Over 15 years have passed since high school subject “Information” was set up. It has been widely known difficulties in teacher training of the subject. In this article, we initially sort out the establishment circumstances of the subject and its organization. We then detail the actual situations in teacher training of the subject based on the results of a survey we conducted. Moreover, we describe the trends of teacher recruitment examination based on the results of another survey. Finally, we discuss the future challenges.
This study investigated the association between seductive details effect and level of learning vocabulary. An online experiment targeting participants aged 18–29 was conducted in April 2018 (n＝936; 407 men and 529 women). Participants were randomly divided into two groups and provided an educational session on English vocabulary. Only one group was presented seductive details (i.e., a stopwatch and number of learners currently online). KATAGIRI’s (2002) 10-minute vocabulary test was administered before and after the session, and scores were compared across groups. The results showed that seductive details helped lower-level learners, which was mediated by their time spent in learning. In other words, learning seems to be expedited by seductive details among lower-level learners. However, seductive details inhibited higher-level learners. It was interpreted that seductive details inhibited metacognitive monitoring in higher-level, which they often use as a learning strategy.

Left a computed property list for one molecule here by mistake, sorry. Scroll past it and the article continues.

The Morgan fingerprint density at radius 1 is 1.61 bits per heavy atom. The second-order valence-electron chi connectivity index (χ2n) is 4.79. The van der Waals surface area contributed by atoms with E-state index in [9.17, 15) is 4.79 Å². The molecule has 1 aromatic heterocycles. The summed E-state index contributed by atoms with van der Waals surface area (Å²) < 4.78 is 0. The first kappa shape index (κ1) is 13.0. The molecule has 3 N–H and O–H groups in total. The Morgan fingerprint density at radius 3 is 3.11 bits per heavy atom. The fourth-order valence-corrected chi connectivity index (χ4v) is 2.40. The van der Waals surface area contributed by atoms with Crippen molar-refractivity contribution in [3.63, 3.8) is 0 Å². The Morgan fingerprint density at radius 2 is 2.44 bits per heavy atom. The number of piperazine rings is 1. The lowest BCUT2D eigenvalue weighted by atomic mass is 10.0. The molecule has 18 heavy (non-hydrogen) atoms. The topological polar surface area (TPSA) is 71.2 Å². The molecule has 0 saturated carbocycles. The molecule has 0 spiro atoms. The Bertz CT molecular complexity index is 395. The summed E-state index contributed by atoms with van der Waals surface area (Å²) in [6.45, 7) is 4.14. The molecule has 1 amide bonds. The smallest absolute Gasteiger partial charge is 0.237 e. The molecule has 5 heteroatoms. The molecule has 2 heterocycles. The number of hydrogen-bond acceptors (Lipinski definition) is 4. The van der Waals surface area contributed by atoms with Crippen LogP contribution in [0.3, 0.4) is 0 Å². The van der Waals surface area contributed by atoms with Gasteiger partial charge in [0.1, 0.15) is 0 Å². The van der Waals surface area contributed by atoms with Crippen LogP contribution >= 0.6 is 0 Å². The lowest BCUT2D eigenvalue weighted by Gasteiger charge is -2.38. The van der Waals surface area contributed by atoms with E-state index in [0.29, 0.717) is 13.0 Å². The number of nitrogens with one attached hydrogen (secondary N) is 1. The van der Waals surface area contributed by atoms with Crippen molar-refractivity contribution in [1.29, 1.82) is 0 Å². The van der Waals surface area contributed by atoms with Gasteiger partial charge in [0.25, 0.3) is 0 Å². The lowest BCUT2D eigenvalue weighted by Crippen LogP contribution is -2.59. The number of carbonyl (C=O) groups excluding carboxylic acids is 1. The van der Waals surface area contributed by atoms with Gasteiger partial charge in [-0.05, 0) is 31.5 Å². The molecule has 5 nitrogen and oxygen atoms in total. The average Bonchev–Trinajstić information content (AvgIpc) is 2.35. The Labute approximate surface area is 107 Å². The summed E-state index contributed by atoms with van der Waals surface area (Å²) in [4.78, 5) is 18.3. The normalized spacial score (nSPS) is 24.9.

Blocks of programming code can be understood according to the functions they serve, and these blocks can be saved for later reuse. When trying to grasp the functioning of large programs, it is important to understand blocks of code as functionally significant chunks, which this study refers to as “modules”. Further, we position “structural understanding” as the ability to recognize and acquire significant blocks of code as modules, to recognize and acquire combinations of modules as larger modules, and to create combinations of these larger modules. We propose the Expandable Modular Statements Method as a learning support method for structural understanding in which learners first examine programs line-by-line to construct modules for each significant chunk of code and modify constructed modules by adding code or existing modules. Development and evaluation of a system employing this method demonstrate learner receptivity and the system’s usefulness for structural understanding.